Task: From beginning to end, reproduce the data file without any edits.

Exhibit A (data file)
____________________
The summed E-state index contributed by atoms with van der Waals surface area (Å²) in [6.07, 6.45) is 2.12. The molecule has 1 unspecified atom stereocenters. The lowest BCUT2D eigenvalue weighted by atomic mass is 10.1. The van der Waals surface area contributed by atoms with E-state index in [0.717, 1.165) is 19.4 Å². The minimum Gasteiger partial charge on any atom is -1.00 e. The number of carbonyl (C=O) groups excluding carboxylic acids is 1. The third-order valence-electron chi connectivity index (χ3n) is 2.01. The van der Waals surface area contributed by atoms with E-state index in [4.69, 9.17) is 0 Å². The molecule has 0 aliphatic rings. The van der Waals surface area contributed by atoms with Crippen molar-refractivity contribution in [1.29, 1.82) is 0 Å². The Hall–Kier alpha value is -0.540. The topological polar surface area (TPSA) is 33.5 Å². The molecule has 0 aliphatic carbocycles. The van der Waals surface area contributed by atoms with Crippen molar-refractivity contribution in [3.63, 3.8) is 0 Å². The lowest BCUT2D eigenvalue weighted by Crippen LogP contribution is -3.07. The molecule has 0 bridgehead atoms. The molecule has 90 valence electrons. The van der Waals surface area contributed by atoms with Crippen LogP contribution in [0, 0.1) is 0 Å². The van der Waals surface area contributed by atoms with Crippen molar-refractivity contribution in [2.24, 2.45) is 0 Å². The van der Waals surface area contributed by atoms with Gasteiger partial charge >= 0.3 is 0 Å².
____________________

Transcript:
The summed E-state index contributed by atoms with van der Waals surface area (Å²) in [6.07, 6.45) is 2.12. The molecule has 1 unspecified atom stereocenters. The lowest BCUT2D eigenvalue weighted by atomic mass is 10.1. The van der Waals surface area contributed by atoms with E-state index in [0.717, 1.165) is 19.4 Å². The minimum Gasteiger partial charge on any atom is -1.00 e. The number of carbonyl (C=O) groups excluding carboxylic acids is 1. The third-order valence-electron chi connectivity index (χ3n) is 2.01. The van der Waals surface area contributed by atoms with E-state index in [4.69, 9.17) is 0 Å². The molecule has 0 aliphatic rings. The van der Waals surface area contributed by atoms with Crippen molar-refractivity contribution in [1.29, 1.82) is 0 Å². The Hall–Kier alpha value is -0.540. The topological polar surface area (TPSA) is 33.5 Å². The molecule has 0 aliphatic carbocycles. The van der Waals surface area contributed by atoms with Crippen molar-refractivity contribution in [3.63, 3.8) is 0 Å². The lowest BCUT2D eigenvalue weighted by Crippen LogP contribution is -3.07. The molecule has 0 bridgehead atoms. The molecule has 90 valence electrons. The van der Waals surface area contributed by atoms with Crippen LogP contribution in [0, 0.1) is 0 Å². The van der Waals surface area contributed by atoms with Crippen molar-refractivity contribution in [2.24, 2.45) is 0 Å². The van der Waals surface area contributed by atoms with Gasteiger partial charge >= 0.3 is 0 Å².